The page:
On the contrary, seven months into the government and PTI is only speaking about Nawaz with regards to his alleged corruption. Imran Khan’s immature cabinet needs to realise that time changes very quickly in politics, and how the PTI behaves while in power will determine how it is treated when it is not. The government must also realise that Nawaz enjoys popular support in Punjab, and with the economy in shambles and a war-hungry neighbour on the eastern border, only an incompetent and inept government would let Nawaz’s health become another issue to highlight its failures.

After all, the opposition is united in its support to Nawaz, from Bilawal Bhutto Zardari and Khursheed Shah to Maulana Fazlur Rehman and Asfandyar Wali Khan. They are all of the same view that if anything happens to Nawaz, the incumbent government will be held responsible. Ultimately, while Nawaz may be a prisoner, he retains his right to appeal against the accountability court verdict. Until his appeal is not rejected by the Supreme Court like Jahangir Tareen’s, he cannot be declared a convict with full conviction.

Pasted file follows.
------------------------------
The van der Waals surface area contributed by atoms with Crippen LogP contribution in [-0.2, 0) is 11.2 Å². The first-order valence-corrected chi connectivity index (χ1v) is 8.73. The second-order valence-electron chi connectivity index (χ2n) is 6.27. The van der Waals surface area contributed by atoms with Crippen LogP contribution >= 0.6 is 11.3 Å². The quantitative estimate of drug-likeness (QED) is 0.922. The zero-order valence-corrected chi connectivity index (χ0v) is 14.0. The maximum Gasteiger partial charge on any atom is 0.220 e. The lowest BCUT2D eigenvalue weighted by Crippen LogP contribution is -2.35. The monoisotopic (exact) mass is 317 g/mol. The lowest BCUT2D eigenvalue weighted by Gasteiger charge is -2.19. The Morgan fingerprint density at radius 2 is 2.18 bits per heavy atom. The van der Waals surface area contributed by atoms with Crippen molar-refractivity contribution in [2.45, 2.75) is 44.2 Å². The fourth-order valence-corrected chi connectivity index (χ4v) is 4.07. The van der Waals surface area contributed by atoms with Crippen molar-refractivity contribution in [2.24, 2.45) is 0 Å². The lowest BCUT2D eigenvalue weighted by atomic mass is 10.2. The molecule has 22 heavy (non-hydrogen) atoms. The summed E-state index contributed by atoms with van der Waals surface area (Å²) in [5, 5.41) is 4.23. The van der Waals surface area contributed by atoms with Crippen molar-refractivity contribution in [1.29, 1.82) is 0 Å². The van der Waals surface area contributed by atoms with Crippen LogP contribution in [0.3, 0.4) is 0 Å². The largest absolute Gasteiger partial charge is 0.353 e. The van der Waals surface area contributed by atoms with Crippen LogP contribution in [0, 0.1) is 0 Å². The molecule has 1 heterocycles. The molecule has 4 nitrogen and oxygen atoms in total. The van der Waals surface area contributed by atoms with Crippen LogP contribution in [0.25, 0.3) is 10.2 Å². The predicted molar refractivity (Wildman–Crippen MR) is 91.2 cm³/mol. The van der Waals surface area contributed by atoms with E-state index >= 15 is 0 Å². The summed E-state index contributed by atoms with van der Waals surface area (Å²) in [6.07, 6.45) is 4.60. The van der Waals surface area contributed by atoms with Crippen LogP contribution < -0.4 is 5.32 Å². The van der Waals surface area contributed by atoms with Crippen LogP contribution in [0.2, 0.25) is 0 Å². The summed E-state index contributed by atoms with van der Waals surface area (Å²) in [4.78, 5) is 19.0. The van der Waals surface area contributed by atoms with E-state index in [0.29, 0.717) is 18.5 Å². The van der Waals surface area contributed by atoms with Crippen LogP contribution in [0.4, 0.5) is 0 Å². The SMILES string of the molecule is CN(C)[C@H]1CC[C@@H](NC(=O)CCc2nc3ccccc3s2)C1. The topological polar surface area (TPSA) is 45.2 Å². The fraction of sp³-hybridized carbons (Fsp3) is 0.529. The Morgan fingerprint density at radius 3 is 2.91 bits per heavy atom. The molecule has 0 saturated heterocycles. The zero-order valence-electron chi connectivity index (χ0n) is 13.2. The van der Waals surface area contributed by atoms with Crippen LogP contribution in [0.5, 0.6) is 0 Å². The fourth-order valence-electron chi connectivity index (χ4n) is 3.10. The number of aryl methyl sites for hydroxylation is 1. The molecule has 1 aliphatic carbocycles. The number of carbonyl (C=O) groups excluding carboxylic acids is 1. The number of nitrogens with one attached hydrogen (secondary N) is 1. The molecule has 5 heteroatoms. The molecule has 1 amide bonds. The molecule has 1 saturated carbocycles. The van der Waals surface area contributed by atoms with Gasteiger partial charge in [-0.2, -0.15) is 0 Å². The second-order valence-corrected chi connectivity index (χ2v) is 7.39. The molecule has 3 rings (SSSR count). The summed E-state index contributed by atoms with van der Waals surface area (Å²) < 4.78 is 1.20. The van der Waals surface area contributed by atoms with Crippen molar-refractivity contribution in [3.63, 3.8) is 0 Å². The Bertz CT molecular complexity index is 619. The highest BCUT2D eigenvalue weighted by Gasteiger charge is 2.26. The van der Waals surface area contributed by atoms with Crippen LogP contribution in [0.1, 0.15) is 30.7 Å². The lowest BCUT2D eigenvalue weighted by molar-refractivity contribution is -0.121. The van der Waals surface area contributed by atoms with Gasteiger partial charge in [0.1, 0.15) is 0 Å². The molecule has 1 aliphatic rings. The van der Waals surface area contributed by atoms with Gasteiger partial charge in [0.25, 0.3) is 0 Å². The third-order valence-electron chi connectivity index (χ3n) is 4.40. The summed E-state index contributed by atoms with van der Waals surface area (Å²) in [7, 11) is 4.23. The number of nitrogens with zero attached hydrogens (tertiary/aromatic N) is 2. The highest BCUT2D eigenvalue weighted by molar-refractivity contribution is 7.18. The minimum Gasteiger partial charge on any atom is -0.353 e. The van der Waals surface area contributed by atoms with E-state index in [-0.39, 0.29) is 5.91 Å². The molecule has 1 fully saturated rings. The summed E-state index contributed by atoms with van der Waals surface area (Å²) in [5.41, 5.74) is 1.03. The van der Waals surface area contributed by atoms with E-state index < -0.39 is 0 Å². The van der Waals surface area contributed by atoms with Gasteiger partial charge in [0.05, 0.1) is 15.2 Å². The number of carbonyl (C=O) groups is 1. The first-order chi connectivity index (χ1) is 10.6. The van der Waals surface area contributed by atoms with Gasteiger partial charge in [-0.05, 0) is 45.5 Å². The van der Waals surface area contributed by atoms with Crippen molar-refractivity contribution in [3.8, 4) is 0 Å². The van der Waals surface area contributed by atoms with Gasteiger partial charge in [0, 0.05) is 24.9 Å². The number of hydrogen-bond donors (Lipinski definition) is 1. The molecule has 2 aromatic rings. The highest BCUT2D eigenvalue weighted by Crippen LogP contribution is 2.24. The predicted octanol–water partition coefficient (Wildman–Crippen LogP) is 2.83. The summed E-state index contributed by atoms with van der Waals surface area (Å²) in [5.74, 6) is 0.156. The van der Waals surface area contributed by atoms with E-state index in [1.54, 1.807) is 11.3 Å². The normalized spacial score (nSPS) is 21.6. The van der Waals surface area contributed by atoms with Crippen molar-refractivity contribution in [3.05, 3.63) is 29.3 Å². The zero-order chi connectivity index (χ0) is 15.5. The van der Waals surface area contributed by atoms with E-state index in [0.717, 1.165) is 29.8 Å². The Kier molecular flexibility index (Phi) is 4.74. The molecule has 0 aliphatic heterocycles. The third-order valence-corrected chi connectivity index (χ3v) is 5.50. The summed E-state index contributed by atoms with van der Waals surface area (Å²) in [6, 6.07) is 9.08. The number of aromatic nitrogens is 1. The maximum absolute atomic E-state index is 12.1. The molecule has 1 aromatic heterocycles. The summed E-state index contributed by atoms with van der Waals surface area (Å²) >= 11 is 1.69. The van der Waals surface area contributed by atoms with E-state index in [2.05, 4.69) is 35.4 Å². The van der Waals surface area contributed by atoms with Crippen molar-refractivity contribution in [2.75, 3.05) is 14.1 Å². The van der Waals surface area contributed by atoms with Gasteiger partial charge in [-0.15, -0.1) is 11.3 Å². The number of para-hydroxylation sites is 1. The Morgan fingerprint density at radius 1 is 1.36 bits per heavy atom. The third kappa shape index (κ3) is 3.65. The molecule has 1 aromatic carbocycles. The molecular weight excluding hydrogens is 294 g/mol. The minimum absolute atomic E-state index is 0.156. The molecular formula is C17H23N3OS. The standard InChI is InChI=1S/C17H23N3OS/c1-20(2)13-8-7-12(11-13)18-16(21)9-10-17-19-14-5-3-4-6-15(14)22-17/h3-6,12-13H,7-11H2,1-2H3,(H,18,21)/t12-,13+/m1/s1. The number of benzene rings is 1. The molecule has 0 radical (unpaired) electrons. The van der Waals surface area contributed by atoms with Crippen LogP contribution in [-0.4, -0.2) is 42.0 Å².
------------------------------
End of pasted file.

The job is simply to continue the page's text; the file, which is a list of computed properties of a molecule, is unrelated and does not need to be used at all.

Nawaz has nothing to lose: if something happens to him in jail, he will become a political legend like Zulfikar Ali and Benazir Bhutto, and even his grandsons will grab votes on the basis of his name, just like Bilawal. The ball is now in PTI’s court: the party needs to step up its narrative and take Nawaz’s illness seriously. A good step would be for the prime minister to visit him in jail as a goodwill gesture, in an attempt to ease the hostilities and divisions surrounding our political culture for the last few years. After all, Nawaz too went to visit Imran at the hospital when he fell off the ladder during his 2013 election campaign.

The PTI government is alive on a political ventilator right now and Nawaz’s illness is not something it can gamble on, for no matter what the outcome, the PTI is the only party with a lot hanging by a thread.

Imad Zafar

Imad Zafar

The writer is a columnist and writes for various English and Urdu publications. He tweets at @rjimad (twitter.com/rjimad)

The views expressed by the writer and the reader comments do not necessarily reflect the views and policies of The Express Tribune.